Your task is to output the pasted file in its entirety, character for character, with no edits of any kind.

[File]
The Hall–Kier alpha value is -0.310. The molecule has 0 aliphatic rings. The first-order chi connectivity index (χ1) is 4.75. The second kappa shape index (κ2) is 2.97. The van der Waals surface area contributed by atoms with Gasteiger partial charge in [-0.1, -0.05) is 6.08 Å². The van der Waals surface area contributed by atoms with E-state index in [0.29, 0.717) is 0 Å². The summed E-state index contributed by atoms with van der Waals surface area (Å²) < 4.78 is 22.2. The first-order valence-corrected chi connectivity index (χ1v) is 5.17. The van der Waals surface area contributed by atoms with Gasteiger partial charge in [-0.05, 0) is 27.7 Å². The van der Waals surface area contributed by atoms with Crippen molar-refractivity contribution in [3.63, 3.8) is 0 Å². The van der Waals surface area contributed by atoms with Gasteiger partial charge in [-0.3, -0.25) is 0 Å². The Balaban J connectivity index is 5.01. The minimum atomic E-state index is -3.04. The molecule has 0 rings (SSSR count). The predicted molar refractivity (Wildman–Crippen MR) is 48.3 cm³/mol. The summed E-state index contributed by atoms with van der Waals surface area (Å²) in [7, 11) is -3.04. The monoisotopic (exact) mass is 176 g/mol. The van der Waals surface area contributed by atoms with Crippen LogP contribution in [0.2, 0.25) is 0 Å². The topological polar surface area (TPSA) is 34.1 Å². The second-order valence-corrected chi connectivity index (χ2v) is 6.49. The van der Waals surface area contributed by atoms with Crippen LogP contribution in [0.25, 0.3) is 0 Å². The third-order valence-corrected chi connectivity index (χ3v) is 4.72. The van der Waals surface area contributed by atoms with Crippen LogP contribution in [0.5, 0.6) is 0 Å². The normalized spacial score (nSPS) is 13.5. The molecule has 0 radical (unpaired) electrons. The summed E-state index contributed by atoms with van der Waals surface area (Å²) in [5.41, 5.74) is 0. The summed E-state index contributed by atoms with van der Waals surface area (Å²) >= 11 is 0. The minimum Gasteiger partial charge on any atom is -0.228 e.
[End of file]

The Hall–Kier alpha value is -0.310. The molecule has 0 aliphatic rings. The first-order chi connectivity index (χ1) is 4.75. The second kappa shape index (κ2) is 2.97. The van der Waals surface area contributed by atoms with Gasteiger partial charge in [-0.1, -0.05) is 6.08 Å². The van der Waals surface area contributed by atoms with E-state index in [0.29, 0.717) is 0 Å². The summed E-state index contributed by atoms with van der Waals surface area (Å²) < 4.78 is 22.2. The first-order valence-corrected chi connectivity index (χ1v) is 5.17. The van der Waals surface area contributed by atoms with Gasteiger partial charge in [-0.05, 0) is 27.7 Å². The van der Waals surface area contributed by atoms with Crippen molar-refractivity contribution in [3.63, 3.8) is 0 Å². The van der Waals surface area contributed by atoms with Gasteiger partial charge in [-0.3, -0.25) is 0 Å². The Balaban J connectivity index is 5.01. The minimum atomic E-state index is -3.04. The molecule has 0 rings (SSSR count). The predicted molar refractivity (Wildman–Crippen MR) is 48.3 cm³/mol. The summed E-state index contributed by atoms with van der Waals surface area (Å²) in [7, 11) is -3.04. The monoisotopic (exact) mass is 176 g/mol. The van der Waals surface area contributed by atoms with Crippen LogP contribution in [0.2, 0.25) is 0 Å². The topological polar surface area (TPSA) is 34.1 Å². The second-order valence-corrected chi connectivity index (χ2v) is 6.49. The van der Waals surface area contributed by atoms with Crippen LogP contribution in [0.25, 0.3) is 0 Å². The third-order valence-corrected chi connectivity index (χ3v) is 4.72. The van der Waals surface area contributed by atoms with Crippen LogP contribution in [0.5, 0.6) is 0 Å². The normalized spacial score (nSPS) is 13.5. The molecule has 0 radical (unpaired) electrons. The summed E-state index contributed by atoms with van der Waals surface area (Å²) in [5.41, 5.74) is 0. The summed E-state index contributed by atoms with van der Waals surface area (Å²) >= 11 is 0. The minimum Gasteiger partial charge on any atom is -0.228 e.